Some shocking and heartbreaking news at the end of the day today, as HBO have confirmed that three-time Emmy winner and three-time SAG winner James Gandolfini, best known for playing mobster Tony Soprano in the acclaimed series "The Sopranos," has passed away from a stroke at the age of 51. He's survived by his wife Deborah Lin and a teenage son from a previous marriage.
Born in 1961 in Westwood, New Jersey to Italian parents, Gandolfini was a Rutgers grad who worked as a bartender, bouncer, and club manager before coming to acting through his friend Roger Bart. He made his screen debut in 1987's "Shock! Shock! Shock!" before small roles followed in Tony Scott's "The Last Boy Scout," Sidney Lumet's "A Stranger Among Us" and most memorably, Scott and Quentin Tarantino's "True Romance." Larger and larger parts followed, usually as tough guys in heavies, in major movies including "Terminal Velocity," "Crimson Tide," "Get Shorty," and "Night Falls On Manhattan," along with a turn in the made-for-TV remake of "12 Angry Men."
But it was in 1999 that Gandolfini landed his defining role: conflicted, angst-ridden mobster in David Chase's HBO series "The Sopranos." When the show began, HBO was still somewhat fledgling when it came to drama, but that changed almost immediately; the series, which ran for six seasons, was hugely acclaimed, and laid the path to everything from "The Wire" and "Breaking Bad" to "Mad Men" and "Game Of Thrones." And indeed, Gandolfini's funny, terrifying, warm, chilling, moving, and generally titanic performance is the forefather of every cable TV anti-hero who's followed since. Don Draper, Walter White, and Nucky Thompson simply wouldn't exist without him, and It might be the greatest performance ever given on television.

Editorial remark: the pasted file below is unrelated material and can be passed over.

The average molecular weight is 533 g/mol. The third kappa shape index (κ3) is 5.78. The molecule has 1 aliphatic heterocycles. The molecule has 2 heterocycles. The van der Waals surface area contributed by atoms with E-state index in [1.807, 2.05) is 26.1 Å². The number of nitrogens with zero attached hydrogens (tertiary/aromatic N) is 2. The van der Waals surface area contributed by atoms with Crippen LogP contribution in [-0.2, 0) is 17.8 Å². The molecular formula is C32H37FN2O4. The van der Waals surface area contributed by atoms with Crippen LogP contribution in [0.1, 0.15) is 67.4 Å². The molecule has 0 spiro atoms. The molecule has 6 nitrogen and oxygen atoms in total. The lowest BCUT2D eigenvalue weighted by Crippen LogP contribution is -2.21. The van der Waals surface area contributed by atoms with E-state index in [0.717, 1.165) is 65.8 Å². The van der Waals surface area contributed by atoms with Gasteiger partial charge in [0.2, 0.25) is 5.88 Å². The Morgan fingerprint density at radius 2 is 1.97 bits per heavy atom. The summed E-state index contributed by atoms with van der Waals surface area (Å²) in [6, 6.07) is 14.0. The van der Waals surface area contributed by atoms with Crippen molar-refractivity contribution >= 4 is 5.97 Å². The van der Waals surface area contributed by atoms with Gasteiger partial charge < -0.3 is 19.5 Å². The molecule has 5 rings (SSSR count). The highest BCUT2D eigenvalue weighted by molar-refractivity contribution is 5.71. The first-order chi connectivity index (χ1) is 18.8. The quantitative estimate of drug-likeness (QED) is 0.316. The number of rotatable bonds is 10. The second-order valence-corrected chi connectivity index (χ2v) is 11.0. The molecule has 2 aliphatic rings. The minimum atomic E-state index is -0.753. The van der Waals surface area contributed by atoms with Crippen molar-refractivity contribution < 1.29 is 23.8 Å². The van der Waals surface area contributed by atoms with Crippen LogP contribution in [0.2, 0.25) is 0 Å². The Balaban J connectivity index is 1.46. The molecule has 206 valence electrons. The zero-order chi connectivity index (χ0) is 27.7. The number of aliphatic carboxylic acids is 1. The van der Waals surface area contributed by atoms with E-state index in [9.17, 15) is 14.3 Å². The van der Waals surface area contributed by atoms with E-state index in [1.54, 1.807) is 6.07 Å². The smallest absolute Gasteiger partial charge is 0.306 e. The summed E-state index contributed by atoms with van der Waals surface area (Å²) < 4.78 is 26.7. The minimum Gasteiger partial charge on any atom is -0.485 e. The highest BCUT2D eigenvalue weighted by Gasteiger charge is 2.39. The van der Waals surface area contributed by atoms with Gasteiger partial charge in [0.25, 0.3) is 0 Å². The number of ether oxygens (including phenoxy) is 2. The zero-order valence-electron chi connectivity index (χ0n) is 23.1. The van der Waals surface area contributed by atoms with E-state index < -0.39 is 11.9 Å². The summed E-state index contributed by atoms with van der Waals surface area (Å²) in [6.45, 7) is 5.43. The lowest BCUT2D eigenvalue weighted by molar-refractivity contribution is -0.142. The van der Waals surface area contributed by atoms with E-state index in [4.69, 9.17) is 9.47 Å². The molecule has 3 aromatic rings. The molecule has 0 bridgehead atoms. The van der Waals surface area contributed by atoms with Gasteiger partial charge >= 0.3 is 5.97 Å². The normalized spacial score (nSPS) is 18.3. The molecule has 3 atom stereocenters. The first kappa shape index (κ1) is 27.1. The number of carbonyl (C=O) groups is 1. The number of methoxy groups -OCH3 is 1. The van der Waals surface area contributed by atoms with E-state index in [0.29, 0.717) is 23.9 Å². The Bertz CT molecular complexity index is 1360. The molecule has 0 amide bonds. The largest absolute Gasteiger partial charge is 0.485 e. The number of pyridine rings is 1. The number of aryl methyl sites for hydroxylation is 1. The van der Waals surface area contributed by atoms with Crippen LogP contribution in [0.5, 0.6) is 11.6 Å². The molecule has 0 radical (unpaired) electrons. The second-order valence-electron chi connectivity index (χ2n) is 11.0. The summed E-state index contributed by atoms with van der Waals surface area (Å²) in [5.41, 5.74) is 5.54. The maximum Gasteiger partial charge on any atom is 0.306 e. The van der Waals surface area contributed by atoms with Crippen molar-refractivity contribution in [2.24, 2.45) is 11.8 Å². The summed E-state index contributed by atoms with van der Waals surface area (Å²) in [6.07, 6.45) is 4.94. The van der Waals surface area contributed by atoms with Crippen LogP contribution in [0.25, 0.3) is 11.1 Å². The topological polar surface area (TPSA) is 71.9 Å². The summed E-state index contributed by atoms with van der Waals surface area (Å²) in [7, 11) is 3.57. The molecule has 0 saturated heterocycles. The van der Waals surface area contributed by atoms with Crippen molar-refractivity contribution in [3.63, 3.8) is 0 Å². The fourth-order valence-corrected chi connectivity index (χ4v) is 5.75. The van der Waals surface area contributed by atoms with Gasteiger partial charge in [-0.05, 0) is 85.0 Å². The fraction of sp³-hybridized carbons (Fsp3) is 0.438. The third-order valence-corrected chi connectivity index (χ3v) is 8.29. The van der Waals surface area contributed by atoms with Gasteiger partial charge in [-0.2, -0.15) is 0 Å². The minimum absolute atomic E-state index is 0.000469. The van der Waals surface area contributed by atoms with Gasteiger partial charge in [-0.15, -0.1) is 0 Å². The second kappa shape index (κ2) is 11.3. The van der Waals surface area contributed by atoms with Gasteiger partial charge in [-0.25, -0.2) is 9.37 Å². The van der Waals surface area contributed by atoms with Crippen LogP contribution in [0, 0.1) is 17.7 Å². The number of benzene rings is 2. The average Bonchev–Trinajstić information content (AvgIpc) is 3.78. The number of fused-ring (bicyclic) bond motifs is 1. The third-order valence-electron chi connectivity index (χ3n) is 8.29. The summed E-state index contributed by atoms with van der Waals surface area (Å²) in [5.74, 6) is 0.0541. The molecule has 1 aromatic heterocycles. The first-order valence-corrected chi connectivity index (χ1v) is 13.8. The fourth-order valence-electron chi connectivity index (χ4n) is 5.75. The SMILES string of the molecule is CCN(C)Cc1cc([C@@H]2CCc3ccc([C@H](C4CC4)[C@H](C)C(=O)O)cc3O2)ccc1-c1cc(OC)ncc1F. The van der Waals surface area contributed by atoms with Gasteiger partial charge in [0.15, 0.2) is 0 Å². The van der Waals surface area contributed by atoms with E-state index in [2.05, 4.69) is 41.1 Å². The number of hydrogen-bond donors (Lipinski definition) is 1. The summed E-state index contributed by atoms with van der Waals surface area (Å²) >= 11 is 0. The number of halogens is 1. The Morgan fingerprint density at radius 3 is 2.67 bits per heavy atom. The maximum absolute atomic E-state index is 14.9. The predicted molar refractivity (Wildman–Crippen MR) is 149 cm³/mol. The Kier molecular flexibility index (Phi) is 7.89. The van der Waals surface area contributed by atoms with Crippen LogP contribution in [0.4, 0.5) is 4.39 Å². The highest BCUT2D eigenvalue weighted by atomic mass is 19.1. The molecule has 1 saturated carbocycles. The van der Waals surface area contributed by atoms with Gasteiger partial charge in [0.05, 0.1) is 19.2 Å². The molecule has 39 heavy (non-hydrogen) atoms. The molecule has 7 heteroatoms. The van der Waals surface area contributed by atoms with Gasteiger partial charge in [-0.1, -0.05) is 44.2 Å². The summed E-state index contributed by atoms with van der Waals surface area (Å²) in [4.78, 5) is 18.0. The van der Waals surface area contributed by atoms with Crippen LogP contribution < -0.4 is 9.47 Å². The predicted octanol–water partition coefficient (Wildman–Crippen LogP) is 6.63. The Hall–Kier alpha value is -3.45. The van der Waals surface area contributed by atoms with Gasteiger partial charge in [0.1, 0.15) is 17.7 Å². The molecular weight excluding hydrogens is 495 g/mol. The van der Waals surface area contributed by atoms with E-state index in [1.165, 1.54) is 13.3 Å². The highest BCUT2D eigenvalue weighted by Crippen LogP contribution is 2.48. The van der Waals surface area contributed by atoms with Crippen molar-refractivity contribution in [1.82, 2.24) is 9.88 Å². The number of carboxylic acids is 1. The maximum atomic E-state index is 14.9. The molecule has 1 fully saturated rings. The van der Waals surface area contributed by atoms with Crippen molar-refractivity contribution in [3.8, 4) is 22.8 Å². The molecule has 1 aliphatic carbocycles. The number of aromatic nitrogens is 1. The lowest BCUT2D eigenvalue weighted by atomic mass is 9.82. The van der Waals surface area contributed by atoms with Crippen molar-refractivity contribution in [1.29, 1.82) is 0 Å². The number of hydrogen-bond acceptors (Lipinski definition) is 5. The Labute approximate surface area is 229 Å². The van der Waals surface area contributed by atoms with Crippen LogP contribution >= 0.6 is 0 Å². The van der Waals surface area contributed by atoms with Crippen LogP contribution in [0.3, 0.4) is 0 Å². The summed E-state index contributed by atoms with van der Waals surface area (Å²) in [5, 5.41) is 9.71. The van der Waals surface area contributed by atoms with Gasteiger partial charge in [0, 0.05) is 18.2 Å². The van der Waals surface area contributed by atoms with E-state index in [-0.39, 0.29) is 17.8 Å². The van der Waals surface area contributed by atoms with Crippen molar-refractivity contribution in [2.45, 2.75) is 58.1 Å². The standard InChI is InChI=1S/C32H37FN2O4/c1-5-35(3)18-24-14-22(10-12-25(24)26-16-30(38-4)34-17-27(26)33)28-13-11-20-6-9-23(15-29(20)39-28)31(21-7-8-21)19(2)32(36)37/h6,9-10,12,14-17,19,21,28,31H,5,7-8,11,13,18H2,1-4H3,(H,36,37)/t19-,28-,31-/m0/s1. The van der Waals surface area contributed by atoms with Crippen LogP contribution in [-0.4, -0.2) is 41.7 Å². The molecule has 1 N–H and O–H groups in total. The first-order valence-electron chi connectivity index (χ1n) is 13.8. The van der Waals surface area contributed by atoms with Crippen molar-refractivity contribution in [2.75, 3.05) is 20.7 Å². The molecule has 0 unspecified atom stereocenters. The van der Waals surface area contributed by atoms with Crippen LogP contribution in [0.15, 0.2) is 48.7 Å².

The show, and the performance, took Gandolfini from character actor to household name, winning him three Primetime Emmys for Best Actor in a Drama Series, and three SAG awards for the same. It also led to more prominent movie roles. First, he stole the show as a gay hitman with a lovely performance in "The Mexican," swiftly followed by an appearance for the Coen Brothers in "The Man Who Wasn't There," and an unusually sympathetic villain in "The Last Castle."
Once the series ended -- in unforgettably ambiguous fashion -- in 2007, Gandolfini retained his relationship with HBO, producing two documentaries on veterans, "Alive Day: Home From Iraq," and "Wartorn: 1861-2010," and later, the HBO movie "Cinema Verite" (before his death, he'd shot a pilot for a new project for the network, "Criminal Justice," which had been picked up for a limited run miniseries).
But he also kept busy on the big screen, managing to steer clear of the kind of typecasting that defined his early career. In 2009, he played a Bloombergian mayor of NYC, reuniting with frequent collaborator Tony Scott, in "The Taking Of Pelham 123," as well as delivering a hilariously foul-mouthed turn in Armando Iannucci's "In The Loop." Perhaps best of all was a heartbreaking vocal-only turn as Carol in Spike Jonze's "Where The Wild Things Are."
And 2012 saw him have an extraordinary year; the actor turned up as CIA chief Leon Panetta in "Zero Dark Thirty," reunited with Sopranos creator David Chase for "Not Fade Away," and gave one of his very best performances as an alcoholic hitman in "Killing Them Softly." The silver lining, if there is one, is that we've still got some Gandolfini greatness to come: aside from the "Criminal Justice" pilot (the future of which is obviously up in the air at this point), the actor is in "Violet & Daisy" now playing in limited release, has the co-lead opposite Julia Louis-Dreyfus and Catherine Keener in Nicole Holofcener's next film, and returned to the criminal world to star with Tom Hardy and Noomi Rapace in "Animal Rescue," his last completed project.
The death of any actor is always sad, but at only 51, and with the actor seemingly still showing how impressive his powers were, it's hard not to feel that we've been robbed by Gandolfini's passing. But anyone who gives a performance like Tony Soprano (or many of his others) can't ever be forgotten.